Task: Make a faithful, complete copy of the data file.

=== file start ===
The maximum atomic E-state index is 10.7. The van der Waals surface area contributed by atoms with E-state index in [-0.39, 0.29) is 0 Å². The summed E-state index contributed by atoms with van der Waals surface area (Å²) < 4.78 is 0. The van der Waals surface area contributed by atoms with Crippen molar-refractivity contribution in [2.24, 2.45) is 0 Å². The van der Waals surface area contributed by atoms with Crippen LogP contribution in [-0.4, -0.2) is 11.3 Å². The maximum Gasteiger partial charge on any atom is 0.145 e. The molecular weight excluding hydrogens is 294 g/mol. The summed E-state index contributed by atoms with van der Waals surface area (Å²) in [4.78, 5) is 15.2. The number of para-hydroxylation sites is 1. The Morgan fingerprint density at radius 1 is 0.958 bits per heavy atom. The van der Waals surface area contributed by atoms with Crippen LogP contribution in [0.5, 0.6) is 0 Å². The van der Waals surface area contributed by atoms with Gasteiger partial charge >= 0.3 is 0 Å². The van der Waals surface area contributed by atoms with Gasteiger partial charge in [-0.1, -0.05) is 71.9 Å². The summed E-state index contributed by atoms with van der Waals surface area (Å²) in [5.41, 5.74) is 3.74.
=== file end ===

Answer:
The maximum atomic E-state index is 10.7. The van der Waals surface area contributed by atoms with E-state index in [-0.39, 0.29) is 0 Å². The summed E-state index contributed by atoms with van der Waals surface area (Å²) < 4.78 is 0. The van der Waals surface area contributed by atoms with Crippen molar-refractivity contribution in [2.24, 2.45) is 0 Å². The van der Waals surface area contributed by atoms with Crippen LogP contribution in [-0.4, -0.2) is 11.3 Å². The maximum Gasteiger partial charge on any atom is 0.145 e. The molecular weight excluding hydrogens is 294 g/mol. The summed E-state index contributed by atoms with van der Waals surface area (Å²) in [4.78, 5) is 15.2. The number of para-hydroxylation sites is 1. The Morgan fingerprint density at radius 1 is 0.958 bits per heavy atom. The van der Waals surface area contributed by atoms with Crippen LogP contribution in [0.5, 0.6) is 0 Å². The van der Waals surface area contributed by atoms with Gasteiger partial charge >= 0.3 is 0 Å². The van der Waals surface area contributed by atoms with Gasteiger partial charge in [-0.1, -0.05) is 71.9 Å². The summed E-state index contributed by atoms with van der Waals surface area (Å²) in [5.41, 5.74) is 3.74.